You may have heard the saying “leaves of three, let it be”—poison ivy has three shiny leaves, one in the middle and two on either side. Poison oak looks similar, but the leaves are grouped in threes, fives, or sevens, and are larger, more rounded, and have a hairy surface. Poison sumac grows as a shrub or tree, and its leaves grow in clusters of seven to thirteen leaves, with one by itself at the end.

You can avoid coming into accidental contact with posion ivy, oak, or sumac by wearing long-sleeved shirt, long pants, gloves, and closed shoes. If you’ve gotten any of the plants’ oil on your skin, wash it right away with warm soapy water or use alcohol wipes to remove it.

You may see a red rash appear in 24-72 hours and last up to three weeks. Over-the-counter medicine can provide relief from itchiness, as can cool compresses and oatmeal baths. Luckily, the rash isn’t contageous! Seek medical attention if the rash is close to your eyes or is widespread over your body, and go to the emergency room if you experience nausea, fever, shortness of breath, extreme soreness at the rash site, or swollen lymph nodes.

Founding member George Derrah highlight

Member Highlight: George Derrah

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Meet George Derrah—the man, the myth, the legend. George is the only Founding Member of YSSR still active with our team, and was among the group of volunteers that formed YSSR in 1983.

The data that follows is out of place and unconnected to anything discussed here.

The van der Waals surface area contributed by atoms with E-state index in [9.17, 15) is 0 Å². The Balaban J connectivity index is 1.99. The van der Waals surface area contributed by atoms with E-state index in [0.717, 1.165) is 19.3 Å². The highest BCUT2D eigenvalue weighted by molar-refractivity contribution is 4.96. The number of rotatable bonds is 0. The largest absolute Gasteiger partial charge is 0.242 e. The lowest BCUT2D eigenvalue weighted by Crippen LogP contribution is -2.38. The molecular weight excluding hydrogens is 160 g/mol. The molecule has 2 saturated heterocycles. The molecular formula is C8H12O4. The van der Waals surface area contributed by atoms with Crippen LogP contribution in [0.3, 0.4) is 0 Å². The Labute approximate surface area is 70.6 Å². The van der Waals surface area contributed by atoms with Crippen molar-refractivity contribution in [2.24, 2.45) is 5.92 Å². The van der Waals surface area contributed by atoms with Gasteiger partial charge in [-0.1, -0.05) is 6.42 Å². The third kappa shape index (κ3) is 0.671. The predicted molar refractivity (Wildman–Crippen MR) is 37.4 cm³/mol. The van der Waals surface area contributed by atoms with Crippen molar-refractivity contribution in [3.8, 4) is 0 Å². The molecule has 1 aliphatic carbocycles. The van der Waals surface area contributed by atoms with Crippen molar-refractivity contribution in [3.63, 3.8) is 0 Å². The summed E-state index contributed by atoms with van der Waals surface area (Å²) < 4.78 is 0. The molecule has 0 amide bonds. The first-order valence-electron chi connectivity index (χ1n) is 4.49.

“We didn’t have an office or a home base in the beginning… we would work off the hood of a police car in lots of cases. In the beginning we did many door-to-door donation campaigns to raise funding to get our first truck and trailer.

“Local Sheriff George Melvin and RCMP Officer Ray Gautier were so helpful in getting us organized and recognized by EMO. We would set a table up in different locations—the mall, home shows, etc.—we would give out information and inform people about our group.”

Now, 37 years later, YSSR has over 100 members following in George’s footsteps to serve our community.

Veuillez rencontrez George Derrah—l’homme, le mythe, la légende. George est le seul membre fondateur de YSSR toujours actif dans notre équipe et faisait partie du groupe de bénévoles qui a formé YSSR en 1983.

“Nous n’avions pas de bureau ou de base au début… nous travaillions dans le capot d’une voiture de police dans de nombreux cas. Au début, nous faisions beaucoup de cueillettes de dons de porte à porte pour amasser des fonds pour obtenir notre premier camion et remorque

“Le shérif local George Melvin et l’agent de la GRC Ray Gautier nous ont beaucoup aidés à nous organiser et à nous faire reconnaître par l’EMO. Nous dresserions une table à différents endroits—le centre commercial, les salons, etc—nous donnerions des informations et informerions les gens sur notre groupe.”

Maintenant, 37 ans plus tard, YSSR compte plus de 100 membres qui suivent les pas de George pour servir notre communauté.